If you haven’t already had an opportunity to spend a chilly morning in search of waterfowl, there’s still time, but you must act quickly.
Last week I offered a glimpse at the remaining hunting opportunities this month across the state, including wingshooting seasons, which have been under way since the first weekend in November. By now ducks and geese have migrated in and out of various areas, encountering a variety of decoy setups and hearing an even greater number of calls. While the hunting may be tougher – some guides and outfitters don’t even hunt the late conservation order goose framework with liberal limits and tactics that begins after the regular season – there still are chances to fill a duck or goose strap.
With that in mind, here’s a regional look at waterfowl prospects through the end of the month.
The top of Texas typically is the winter home to more than half a million lesser Canadas, in addition to a good number of snow, Ross’s and speckle-bellied geese.
Goose hunting in the Panhandle most often is done in new growth winter wheat or harvested crop fields. Most of the best hunting traditionally has been on irrigated croplands north and west of Amarillo in areas near Dumas, Hereford and Dalhart. However, in recent seasons geese have spread into the eastern Panhandle and down into the Rolling Plains. Hunting a stand of crops near any kind of water source – especially the constant levels of manmade ones – is almost always one of the best ways to find good numbers of birds.
Here, more than almost any other place in Texas, hunting pressure is a major factor later in the season. A few hunting guides I’ve tagged along with and most others believe that the key is switching things up with your decoy spread and moving often to wherever the birds are – if you have access. It especially is vital when more snows than Canadas are flying around, and it doesn’t take long for the wary birds to figure out where and when not to show up.
Canadas often will migrate into this area and find it to their liking, keeping them from going farther south. The majority of the light geese, which aren’t seen in the same kinds of numbers as in other locales, will be Ross’s geese rather than snows.
Just like in the Panhandle, any kind of water is a sure bet. Hunting the Rolling Plains, especially hot spots to the south such as Shackelford, Haskell and Knox counties, is easier in the early season, but the numbers of geese aren’t as high before they migrate in later in the year. As in other places, the birds will be much more wary and tougher to call into effective shooting range.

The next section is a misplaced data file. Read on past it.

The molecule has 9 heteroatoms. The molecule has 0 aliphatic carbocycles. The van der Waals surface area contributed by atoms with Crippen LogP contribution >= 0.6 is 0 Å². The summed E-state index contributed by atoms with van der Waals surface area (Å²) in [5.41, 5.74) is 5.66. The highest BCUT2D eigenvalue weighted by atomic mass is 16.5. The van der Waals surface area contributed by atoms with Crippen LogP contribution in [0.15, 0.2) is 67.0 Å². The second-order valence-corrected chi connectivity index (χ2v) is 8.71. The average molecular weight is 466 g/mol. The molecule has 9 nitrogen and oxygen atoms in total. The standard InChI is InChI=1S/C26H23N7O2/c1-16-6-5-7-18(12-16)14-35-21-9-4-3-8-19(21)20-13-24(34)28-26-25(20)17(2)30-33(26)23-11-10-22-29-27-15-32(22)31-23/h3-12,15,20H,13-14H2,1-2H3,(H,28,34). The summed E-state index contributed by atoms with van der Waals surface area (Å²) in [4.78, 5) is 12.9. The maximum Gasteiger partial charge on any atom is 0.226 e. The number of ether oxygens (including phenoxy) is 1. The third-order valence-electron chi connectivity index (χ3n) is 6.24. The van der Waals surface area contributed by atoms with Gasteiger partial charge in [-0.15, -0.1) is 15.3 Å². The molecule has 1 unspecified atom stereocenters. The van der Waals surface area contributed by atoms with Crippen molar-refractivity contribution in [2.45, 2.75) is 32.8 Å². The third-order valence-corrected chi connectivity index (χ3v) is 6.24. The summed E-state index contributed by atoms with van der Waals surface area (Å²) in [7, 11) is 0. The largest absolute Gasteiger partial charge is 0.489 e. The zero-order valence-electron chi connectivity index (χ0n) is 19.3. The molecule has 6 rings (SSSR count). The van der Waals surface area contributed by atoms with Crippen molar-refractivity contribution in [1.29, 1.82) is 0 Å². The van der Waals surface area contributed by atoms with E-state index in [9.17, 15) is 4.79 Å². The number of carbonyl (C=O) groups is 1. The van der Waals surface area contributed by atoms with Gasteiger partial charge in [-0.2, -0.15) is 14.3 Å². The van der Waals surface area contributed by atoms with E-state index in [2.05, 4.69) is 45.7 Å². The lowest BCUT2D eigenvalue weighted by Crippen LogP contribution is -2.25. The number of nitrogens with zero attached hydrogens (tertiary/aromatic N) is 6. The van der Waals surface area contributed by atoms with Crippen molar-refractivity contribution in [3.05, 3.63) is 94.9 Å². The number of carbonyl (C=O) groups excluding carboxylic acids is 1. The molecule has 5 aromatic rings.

Some guides may choose to let the first flock of geese by and land in a decoy spread to add realism to the setup, which may not be as large as in earlier months because the geese may have become more scattered in their search for food, and then shoot at successive flocks that come in.
There has been a shift in this region of the state as more geese are changing their winter patterns, and areas such as the plains west and south of Abilene are beginning to harbor more birds. As with other regions, it all comes down to what food sources are available, and this time of year crop remnants should be the first places to target if you have access.
North Texas/East Texas
These portions of the state may not hold the same notoriety as other Big Country hot spots but they attract and hold impressive numbers of waterfowl, especially as birds increase their range in search of food and water. There is no shortage of lakes, ponds and stock tanks, which could make this a banner year for many hunters in these regions, especially as conditions have remained mostly dry.
This is wood duck and canvasback country more than anyplace else in the state, and the regions also boast impressive numbers of other dabbling ducks. Sloughs, timber ponds and shallow coves on reservoirs typically hold the highest densities of ducks, including gadwalls and some teal later in the season.
Among the state’s wildlife management areas that offer waterfowl hunting in North Texas are Ray Roberts, Cooper, Tawakoni and Pay Mayse, and Caddo in East Texas. Those areas also each offer teal hunting opportunities during the season.
There was a time when the majority of goose hunting in the state was done in the strip of coastal marshes and rice fields from Louisiana to Matagorda County. This area harbors loads of forage sources which typically drew and kept most of the geese that wintered in Texas.
While there still are geese in this part of the world, they’ve expanded their range as far south past Corpus Christi and as far north as Brenham. The region is famous for holding massive numbers of snow geese, numbering up to or more than a million in previous years, and good numbers of specklebellies numbering up to half a million. The region also will hold about 100,000 or more Canadas.
Bay hunters typically enjoy steady success from Port O’Connor down to Rockport, with good shoots also reported in Baffin Bay and into the Lower Laguna Madre for sought-after ducks including redheads and pintails. Green fields in the Wharton, Eagle Lake and El Campo areas also typically have drawn in flocks of birds for years.
Will Leschper's work has been recognized by the Outdoor Writers Association of America and the Texas Outdoor Writers Association. Follow him on Twitter and at Will Leschper Outdoors.